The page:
When bringing a new way of doing things to organizations, we often get enamored with the physical or technical changes that support the new way of working. Surely if we have this THING, then we must be doing THAT.
But does this really mean that we have changed?
This recent blog post from Jon Miller at the Gemba Academy, Looking Right at the Essence of TPS, talks about a study group visiting "best in class" companies implementing Toyota Production System. What do the study group members noticed were shiny machines, clean floors. But they didn't notice HOW people were working - as best seen in the last part of the anecdote, where they visted an "old" factory that was still performing very well, just not with the new and shiny stuff that was seen in the other factories.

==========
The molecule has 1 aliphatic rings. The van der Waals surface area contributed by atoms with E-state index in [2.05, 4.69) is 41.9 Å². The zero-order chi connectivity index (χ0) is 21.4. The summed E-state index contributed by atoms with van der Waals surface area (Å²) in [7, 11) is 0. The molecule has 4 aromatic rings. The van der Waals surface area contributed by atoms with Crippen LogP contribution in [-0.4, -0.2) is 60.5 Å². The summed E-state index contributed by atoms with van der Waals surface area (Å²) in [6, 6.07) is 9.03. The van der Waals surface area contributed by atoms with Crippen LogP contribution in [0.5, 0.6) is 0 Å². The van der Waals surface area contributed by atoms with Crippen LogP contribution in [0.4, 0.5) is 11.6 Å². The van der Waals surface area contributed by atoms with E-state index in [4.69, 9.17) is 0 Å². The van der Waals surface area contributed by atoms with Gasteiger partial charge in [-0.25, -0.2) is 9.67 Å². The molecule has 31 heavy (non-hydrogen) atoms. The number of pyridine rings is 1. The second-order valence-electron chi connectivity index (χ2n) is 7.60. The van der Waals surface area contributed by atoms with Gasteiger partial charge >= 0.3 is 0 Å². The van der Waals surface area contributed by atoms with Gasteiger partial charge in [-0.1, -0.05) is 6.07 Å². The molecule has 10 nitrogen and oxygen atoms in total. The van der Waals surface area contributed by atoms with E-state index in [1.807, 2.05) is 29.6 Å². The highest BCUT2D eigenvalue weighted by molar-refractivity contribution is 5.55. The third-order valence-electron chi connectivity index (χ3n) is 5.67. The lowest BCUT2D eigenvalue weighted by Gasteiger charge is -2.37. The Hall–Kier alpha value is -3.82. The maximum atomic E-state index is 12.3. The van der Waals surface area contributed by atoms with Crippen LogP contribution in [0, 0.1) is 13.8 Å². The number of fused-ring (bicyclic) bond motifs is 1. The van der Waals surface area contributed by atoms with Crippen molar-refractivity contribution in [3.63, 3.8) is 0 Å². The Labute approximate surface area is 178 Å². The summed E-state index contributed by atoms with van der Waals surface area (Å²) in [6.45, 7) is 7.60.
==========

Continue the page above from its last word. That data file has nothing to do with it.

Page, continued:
This reminds me of a classic self-help truism: Don't judge your insides based on other people's outsides. Just because they have software and hardware does not mean they are following the practices and behaviors required to gain value from this way of working.
This gets back to another observation that Miller makes in his blog post. One of the big elements that coaches, consultants and others need to bring is a clear description of what people should expect to see - behaviors, results, actions. Not so much external evidence.
What does good look like?